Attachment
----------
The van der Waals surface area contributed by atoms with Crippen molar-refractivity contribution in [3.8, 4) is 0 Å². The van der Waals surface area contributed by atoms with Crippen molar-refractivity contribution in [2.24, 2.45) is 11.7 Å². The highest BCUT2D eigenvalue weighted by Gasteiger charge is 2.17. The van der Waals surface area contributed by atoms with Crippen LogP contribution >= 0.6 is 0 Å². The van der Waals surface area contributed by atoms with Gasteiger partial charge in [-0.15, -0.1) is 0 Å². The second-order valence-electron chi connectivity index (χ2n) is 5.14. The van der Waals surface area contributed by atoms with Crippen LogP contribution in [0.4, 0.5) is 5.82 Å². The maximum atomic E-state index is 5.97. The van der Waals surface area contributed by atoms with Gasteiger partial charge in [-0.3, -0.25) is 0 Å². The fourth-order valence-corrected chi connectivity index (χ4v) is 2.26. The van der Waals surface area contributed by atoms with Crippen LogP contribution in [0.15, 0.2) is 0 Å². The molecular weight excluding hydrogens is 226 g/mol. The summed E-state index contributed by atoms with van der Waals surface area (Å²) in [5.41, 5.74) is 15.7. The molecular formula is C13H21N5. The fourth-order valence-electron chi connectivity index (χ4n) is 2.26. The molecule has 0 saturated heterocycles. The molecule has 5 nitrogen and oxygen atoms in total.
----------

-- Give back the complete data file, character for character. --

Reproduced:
The van der Waals surface area contributed by atoms with Crippen molar-refractivity contribution in [3.8, 4) is 0 Å². The van der Waals surface area contributed by atoms with Crippen molar-refractivity contribution in [2.24, 2.45) is 11.7 Å². The highest BCUT2D eigenvalue weighted by Gasteiger charge is 2.17. The van der Waals surface area contributed by atoms with Crippen LogP contribution >= 0.6 is 0 Å². The van der Waals surface area contributed by atoms with Gasteiger partial charge in [-0.15, -0.1) is 0 Å². The second-order valence-electron chi connectivity index (χ2n) is 5.14. The van der Waals surface area contributed by atoms with Crippen LogP contribution in [0.4, 0.5) is 5.82 Å². The maximum atomic E-state index is 5.97. The van der Waals surface area contributed by atoms with Gasteiger partial charge in [-0.3, -0.25) is 0 Å². The fourth-order valence-corrected chi connectivity index (χ4v) is 2.26. The van der Waals surface area contributed by atoms with Crippen LogP contribution in [0.15, 0.2) is 0 Å². The molecular weight excluding hydrogens is 226 g/mol. The summed E-state index contributed by atoms with van der Waals surface area (Å²) in [5.41, 5.74) is 15.7. The molecular formula is C13H21N5. The fourth-order valence-electron chi connectivity index (χ4n) is 2.26. The molecule has 0 saturated heterocycles. The molecule has 5 nitrogen and oxygen atoms in total.